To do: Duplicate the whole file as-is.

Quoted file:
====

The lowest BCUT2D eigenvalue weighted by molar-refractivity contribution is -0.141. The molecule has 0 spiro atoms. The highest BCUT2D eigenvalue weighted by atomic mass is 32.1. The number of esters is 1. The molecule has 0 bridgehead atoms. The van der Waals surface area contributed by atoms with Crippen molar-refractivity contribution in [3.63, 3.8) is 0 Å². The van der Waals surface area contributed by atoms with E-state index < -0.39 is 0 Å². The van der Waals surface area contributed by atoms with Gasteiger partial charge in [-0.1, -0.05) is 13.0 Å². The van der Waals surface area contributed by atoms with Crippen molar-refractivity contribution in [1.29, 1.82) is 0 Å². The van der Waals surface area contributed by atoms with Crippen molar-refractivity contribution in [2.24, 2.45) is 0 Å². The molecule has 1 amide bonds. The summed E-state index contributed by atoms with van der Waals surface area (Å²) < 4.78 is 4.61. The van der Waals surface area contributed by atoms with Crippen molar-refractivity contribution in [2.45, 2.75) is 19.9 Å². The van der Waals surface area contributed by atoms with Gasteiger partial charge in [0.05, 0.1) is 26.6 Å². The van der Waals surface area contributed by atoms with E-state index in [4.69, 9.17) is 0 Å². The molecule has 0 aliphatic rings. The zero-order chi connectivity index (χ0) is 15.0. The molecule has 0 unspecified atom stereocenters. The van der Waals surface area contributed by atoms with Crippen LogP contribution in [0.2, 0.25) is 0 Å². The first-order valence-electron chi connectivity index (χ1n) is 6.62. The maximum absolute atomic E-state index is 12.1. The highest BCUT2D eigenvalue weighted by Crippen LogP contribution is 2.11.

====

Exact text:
The lowest BCUT2D eigenvalue weighted by molar-refractivity contribution is -0.141. The molecule has 0 spiro atoms. The highest BCUT2D eigenvalue weighted by atomic mass is 32.1. The number of esters is 1. The molecule has 0 bridgehead atoms. The van der Waals surface area contributed by atoms with Crippen molar-refractivity contribution in [3.63, 3.8) is 0 Å². The van der Waals surface area contributed by atoms with E-state index < -0.39 is 0 Å². The van der Waals surface area contributed by atoms with Gasteiger partial charge in [-0.1, -0.05) is 13.0 Å². The van der Waals surface area contributed by atoms with Crippen molar-refractivity contribution in [1.29, 1.82) is 0 Å². The van der Waals surface area contributed by atoms with Crippen molar-refractivity contribution in [2.24, 2.45) is 0 Å². The molecule has 1 amide bonds. The summed E-state index contributed by atoms with van der Waals surface area (Å²) < 4.78 is 4.61. The van der Waals surface area contributed by atoms with Crippen molar-refractivity contribution in [2.45, 2.75) is 19.9 Å². The van der Waals surface area contributed by atoms with Gasteiger partial charge in [0.05, 0.1) is 26.6 Å². The van der Waals surface area contributed by atoms with E-state index in [4.69, 9.17) is 0 Å². The molecule has 0 aliphatic rings. The zero-order chi connectivity index (χ0) is 15.0. The molecule has 0 unspecified atom stereocenters. The van der Waals surface area contributed by atoms with Crippen LogP contribution in [0.2, 0.25) is 0 Å². The first-order valence-electron chi connectivity index (χ1n) is 6.62. The maximum absolute atomic E-state index is 12.1. The highest BCUT2D eigenvalue weighted by Crippen LogP contribution is 2.11.